10 Tips for the Photographer Who Shoots JPEG Only


It is advised to shoot raw, always. Although many think that is a wise thing to do, a lot of photographers still shoot JPEG only. For those group of photographers I have 10 tips for better photos, and it has nothing to do with raw.

Since the moment I used raw files, I never wanted to go back. It has a lot of benefits, like the increased dynamic range, flexibility, and you can recover exposure mistakes up to a certain point. Still, despite the benefits, there is a large group of photographers that don’t use raw at all. They chose to shoot in JPEG only, for their own reasons. And I respect that.

I don’t want to try to change their minds with this article. If you want to shoot JPEG only, be my guest. And yes, it can and will produce good results if great care is taken. I have gathered 10 tips for the JPEG shooter, things that can help to produce the results that are wanted. It will allow you to control the results up to a certain level.

1. Use In-Camera HDR or Filters

Because a scenery can have a larger dynamic range than a JPEG image can capture, something has to be done to prevent the feared blown out highlights or blacks. There are two options a JPEG shooter can choose from. Well, three in reality, if you are willing to accept pure white or black in the image.

The first option is the build-in HDR capabilities of the camera. By turning on this option, the camera will produce a HDR image from three different exposures. It allows you to capture a larger dynamic range without the need of software on your computer.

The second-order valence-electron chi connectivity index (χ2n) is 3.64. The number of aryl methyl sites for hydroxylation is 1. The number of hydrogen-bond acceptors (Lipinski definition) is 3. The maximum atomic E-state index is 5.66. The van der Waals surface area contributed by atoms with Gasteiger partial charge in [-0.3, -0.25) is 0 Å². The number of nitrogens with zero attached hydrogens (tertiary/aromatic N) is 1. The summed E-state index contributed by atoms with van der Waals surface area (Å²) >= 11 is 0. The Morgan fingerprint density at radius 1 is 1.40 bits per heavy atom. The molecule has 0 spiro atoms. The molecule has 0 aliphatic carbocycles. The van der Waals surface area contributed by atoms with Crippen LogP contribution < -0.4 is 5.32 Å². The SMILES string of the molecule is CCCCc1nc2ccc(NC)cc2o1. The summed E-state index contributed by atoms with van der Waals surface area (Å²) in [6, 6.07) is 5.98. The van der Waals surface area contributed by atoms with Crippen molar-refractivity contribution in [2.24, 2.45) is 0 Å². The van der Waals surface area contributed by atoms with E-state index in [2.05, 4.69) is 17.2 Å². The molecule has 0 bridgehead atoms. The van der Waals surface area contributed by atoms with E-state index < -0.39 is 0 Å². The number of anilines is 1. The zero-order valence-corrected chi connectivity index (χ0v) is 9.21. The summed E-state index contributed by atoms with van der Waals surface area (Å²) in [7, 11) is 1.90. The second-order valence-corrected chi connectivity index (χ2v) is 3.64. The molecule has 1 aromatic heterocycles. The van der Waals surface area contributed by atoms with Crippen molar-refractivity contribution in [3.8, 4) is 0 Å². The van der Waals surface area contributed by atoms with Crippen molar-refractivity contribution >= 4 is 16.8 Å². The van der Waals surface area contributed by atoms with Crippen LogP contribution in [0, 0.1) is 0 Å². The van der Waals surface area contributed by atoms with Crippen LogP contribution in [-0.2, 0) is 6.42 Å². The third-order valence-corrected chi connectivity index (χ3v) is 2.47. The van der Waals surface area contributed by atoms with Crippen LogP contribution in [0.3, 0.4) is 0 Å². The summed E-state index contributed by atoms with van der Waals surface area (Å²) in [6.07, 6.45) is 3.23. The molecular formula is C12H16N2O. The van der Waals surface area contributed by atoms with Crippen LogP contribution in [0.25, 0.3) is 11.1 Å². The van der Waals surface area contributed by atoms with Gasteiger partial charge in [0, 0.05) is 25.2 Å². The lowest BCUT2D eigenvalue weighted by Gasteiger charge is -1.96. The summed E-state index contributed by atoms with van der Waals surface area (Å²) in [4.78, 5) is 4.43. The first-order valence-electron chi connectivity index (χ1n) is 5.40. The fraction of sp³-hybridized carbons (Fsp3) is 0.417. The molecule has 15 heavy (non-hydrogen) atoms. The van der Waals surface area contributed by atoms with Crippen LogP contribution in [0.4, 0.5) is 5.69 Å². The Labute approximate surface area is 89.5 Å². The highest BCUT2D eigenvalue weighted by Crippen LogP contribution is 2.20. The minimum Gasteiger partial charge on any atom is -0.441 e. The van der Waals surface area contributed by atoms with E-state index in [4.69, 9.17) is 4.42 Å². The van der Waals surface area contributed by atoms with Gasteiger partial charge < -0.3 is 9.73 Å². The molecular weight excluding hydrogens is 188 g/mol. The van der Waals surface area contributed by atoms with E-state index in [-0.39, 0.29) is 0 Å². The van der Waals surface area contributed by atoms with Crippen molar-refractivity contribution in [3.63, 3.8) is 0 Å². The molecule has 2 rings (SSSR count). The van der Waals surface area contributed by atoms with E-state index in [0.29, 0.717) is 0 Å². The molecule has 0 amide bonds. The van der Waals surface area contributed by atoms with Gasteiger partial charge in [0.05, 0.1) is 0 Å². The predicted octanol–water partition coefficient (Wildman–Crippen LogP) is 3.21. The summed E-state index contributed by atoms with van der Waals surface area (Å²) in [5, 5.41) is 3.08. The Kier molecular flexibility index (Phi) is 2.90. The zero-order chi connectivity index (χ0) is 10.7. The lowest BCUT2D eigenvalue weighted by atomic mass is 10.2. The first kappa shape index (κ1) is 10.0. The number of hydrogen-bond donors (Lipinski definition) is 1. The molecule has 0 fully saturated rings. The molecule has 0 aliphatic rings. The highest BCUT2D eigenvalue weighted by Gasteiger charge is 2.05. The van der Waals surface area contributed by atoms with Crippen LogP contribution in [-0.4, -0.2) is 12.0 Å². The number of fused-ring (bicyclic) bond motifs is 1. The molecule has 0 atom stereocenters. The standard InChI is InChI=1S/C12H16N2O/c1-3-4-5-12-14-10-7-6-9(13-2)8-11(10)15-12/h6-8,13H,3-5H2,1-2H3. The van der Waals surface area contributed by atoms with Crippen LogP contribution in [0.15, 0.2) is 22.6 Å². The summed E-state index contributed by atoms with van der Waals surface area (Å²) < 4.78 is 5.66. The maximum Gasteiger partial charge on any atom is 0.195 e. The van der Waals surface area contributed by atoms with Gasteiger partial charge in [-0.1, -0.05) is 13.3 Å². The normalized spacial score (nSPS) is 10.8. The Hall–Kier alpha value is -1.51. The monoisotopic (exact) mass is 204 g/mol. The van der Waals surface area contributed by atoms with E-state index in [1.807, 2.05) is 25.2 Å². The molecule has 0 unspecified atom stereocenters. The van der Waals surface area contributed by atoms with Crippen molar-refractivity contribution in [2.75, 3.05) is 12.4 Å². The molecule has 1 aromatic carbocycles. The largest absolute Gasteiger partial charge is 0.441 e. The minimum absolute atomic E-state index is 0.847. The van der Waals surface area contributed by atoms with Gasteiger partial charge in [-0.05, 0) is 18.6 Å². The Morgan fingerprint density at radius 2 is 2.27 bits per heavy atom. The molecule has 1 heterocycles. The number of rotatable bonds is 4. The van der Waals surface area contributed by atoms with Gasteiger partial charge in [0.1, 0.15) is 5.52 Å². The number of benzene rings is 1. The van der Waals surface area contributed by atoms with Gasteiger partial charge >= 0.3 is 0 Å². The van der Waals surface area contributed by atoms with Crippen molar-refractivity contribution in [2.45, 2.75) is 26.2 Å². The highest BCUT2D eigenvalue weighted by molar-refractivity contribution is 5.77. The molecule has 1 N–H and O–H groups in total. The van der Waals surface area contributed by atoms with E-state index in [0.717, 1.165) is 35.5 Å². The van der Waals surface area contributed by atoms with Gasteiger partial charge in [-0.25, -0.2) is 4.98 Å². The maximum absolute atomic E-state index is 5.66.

The second option is the use of gradient neutral density filters. This will reduce the dynamic range of the scenery, as we all know. With a bit of luck, and the right gradient filter, you can prevent those white or black parts in the image.

2. Set Your White Balance Manually

Although the white balance can be set on auto, sometimes a custom white balance can be the right choice. I remember a participant of my masterclass, trying to photograph a violet flower. It kept on showing blue because his camera was set to auto white balance.

I advised him to use a custom white balance, to turn it to a lower color temperature. Suddenly the colors in the photo became much more realistic. The auto white balance can easily be fooled by the colors and light situation. By changing the color temperature of the camera, you can manipulate the outcome exactly to your own needs.

3. Make Changes to Contrast, Saturation, and Color

You can change the contrast, saturation, and color in your camera. Did you know? This way you can manipulate how an image will look. Of course you have to set these things before you take the photo.

By changing these settings to your liking, together with the white balance as mentioned in point 2, a lot of possibilities emerge for turning your JPEG photo into something very personal and unique.

4. Make Your Own Custom Setting

Yes, we all know the camera presets like landscape, portrait, neutral, and vivid. Or unique settings like Astia, Velvet, and Classic Chrome. These presets will give the image a certain look.

Use these settings if you find one of them very beautiful. Perhaps it is possible to use these settings as a starting point, and fine tune the setting to make it year very personal setting. Perhaps more than one setting can be used, depending on the situation or type of photo you want.

5. Don’t Use Exposure to the Right

For raw photography it is wise to expose to the right. It gives you the maximum amount of image information to work with in post-processing. But if you are a JPEG shooter, don’t use exposure to the right. It will harm your image, making it bright, perhaps even washed out.